Kinect Star Wars may not offer what die hard Star Wars fans were looking for in terms of depth, but in my opinion, that would be missing the point.

What Kinect Star wars does is to offer a fresh new way of interacting with the Star Wars universe which can range from the casual experience to the totally hardcore. Let me explain how.

The singleplayer campaign is largely scripted although it requires players to neutralize enemies, avoid obstacles, drive vehicles and fly spaceships. The lightsaber is mapped onto your right arm while the force is mapped on your left arm (these can be switched around if needed).

To advance forward, you are supposed to make a step towards the TV while avoiding obstacles is achieved simply by side-stepping.

Jumping over obstacles or over enemies is just done by…jumping!

If initially the controls will seem complicated, it only takes a couple of minutes to get adjusted to them and the only thing which will stop you from playing the game from start to finish on one go will be the physical limits of your body!

Kinect motto is “you are the controller” and this means that your muscles will suddenly start aching from all over the place after a prolonged gaming session.

Since the campaign is so short though (about four hours and something), it won’t be long before you free the galaxy from a generic and forgettable threat which I already forgot about.

You shouldn’t play this game expecting to find a deep story or anything like that but rather to have some genuine, mindless fun.

To me though, what really made this package worthwhile and a must Kinect buy is the Duels Of Fate mini-game.

Here, you’ll go on a face off against a variety of famous and less-famous opponents from the Star Wars universe in a series of lightsaber duels.

As you make progress, you’ll be required to clear each fight in less and less time. Defeating count Dooku is the first real challenge while ROR with its insidious and hard to dodge dual lighsabers will seriously put your skills to test. But the real challenge will be Darth Vader himself.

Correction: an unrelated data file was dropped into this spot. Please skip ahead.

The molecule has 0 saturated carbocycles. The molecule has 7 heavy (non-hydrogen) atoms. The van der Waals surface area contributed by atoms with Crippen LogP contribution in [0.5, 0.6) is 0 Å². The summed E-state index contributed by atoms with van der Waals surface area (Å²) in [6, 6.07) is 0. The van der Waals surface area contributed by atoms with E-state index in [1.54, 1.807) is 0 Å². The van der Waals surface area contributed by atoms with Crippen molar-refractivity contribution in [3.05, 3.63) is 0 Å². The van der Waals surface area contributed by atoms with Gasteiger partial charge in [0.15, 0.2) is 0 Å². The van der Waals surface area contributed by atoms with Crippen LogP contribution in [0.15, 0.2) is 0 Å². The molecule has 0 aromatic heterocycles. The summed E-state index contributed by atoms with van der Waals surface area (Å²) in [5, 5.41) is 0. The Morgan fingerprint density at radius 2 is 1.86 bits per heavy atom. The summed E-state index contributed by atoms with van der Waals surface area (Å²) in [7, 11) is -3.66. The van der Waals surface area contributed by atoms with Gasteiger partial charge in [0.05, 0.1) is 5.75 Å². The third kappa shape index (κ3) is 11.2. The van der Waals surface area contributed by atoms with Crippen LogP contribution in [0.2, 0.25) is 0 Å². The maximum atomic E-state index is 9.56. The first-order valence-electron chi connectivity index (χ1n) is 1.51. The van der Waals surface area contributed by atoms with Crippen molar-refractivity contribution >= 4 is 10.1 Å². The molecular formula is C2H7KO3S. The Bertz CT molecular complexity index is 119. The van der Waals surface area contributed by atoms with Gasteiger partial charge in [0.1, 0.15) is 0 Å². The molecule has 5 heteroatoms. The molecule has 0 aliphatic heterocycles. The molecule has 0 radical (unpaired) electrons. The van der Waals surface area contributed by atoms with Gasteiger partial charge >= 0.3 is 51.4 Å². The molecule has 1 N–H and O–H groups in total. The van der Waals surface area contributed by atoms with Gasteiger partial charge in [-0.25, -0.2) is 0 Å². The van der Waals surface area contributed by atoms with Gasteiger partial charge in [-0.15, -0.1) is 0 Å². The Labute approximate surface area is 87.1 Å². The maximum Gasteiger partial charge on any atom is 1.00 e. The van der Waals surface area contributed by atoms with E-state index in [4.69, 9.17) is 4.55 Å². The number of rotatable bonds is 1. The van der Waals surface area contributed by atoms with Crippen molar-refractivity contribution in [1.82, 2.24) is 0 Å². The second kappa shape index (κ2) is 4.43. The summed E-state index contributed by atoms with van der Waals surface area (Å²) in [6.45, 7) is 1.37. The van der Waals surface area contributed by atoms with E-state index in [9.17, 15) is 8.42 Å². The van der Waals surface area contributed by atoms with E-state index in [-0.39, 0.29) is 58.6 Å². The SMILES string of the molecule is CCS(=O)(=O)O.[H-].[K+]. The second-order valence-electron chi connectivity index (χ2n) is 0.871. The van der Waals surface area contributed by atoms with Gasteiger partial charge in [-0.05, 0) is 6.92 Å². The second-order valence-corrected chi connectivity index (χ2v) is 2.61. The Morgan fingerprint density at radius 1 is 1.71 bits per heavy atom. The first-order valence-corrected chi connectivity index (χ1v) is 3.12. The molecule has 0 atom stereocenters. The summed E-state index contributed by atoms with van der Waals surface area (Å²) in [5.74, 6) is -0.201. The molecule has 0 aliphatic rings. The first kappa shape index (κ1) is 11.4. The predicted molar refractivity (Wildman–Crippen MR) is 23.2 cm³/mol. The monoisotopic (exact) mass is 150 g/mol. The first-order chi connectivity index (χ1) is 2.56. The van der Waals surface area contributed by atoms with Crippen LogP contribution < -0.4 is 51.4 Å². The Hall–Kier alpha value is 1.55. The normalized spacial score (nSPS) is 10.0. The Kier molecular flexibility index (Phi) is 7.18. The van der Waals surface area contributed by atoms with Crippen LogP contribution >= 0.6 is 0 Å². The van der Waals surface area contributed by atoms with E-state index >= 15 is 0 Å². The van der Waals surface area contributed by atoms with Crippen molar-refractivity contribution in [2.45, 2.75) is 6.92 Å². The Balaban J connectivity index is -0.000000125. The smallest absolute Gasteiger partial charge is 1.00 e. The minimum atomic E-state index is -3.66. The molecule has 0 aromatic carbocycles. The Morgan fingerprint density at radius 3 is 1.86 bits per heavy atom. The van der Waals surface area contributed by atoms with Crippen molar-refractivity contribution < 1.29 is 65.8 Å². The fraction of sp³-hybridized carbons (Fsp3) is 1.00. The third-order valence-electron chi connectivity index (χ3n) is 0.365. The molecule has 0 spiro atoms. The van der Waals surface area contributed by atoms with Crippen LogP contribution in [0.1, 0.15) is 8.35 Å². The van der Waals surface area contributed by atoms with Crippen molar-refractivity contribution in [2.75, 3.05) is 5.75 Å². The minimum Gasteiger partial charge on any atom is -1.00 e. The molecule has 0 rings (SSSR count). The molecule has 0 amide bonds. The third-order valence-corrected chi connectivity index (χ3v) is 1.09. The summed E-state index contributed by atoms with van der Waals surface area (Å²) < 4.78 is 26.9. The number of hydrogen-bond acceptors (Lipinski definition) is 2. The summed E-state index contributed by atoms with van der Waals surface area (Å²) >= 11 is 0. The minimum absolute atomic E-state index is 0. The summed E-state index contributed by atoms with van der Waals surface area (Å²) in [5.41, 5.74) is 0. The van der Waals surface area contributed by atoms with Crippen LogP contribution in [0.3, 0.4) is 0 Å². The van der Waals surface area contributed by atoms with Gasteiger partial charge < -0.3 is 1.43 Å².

To defeat him, the game requires to clear the battle in under a minute therefore granting you the title of Jedi Master. Here, the timing is so tight that I found it extremely hard to clear the fight in that time. Side-stepping Vader’s attacks, performing perfect blocks, using the force to lift objects from the background to slam them onto him are all tricks to be learned to perfection.

It is worth mentioning that when your lightsaber collides with the opponent’s lightsaber for a prolonged period of time, you’ll be required to push him back either by using the force, or by kicking or head-butting him. At first it may seem totally random how to successfully land these counter attacks but in fact, you simply have to carefully look at a small energy spark which will be moving back and forth between the two lightsabers and perform your move when the spark is close to the hilt of your sword.

Timing is everything is these duels and I truly believe that the real potential of Kinect Star Wars is to be found in this mode.

Bottom line: In the end, if you like Star Wars or simply want to enjoy a fun Kinect game, go for this one without hesitations. All the hate it received is largely unjustified and related to the excessive expectations and neat-picking of bitter and entrenched Star Wars-obsessed purists. 8/10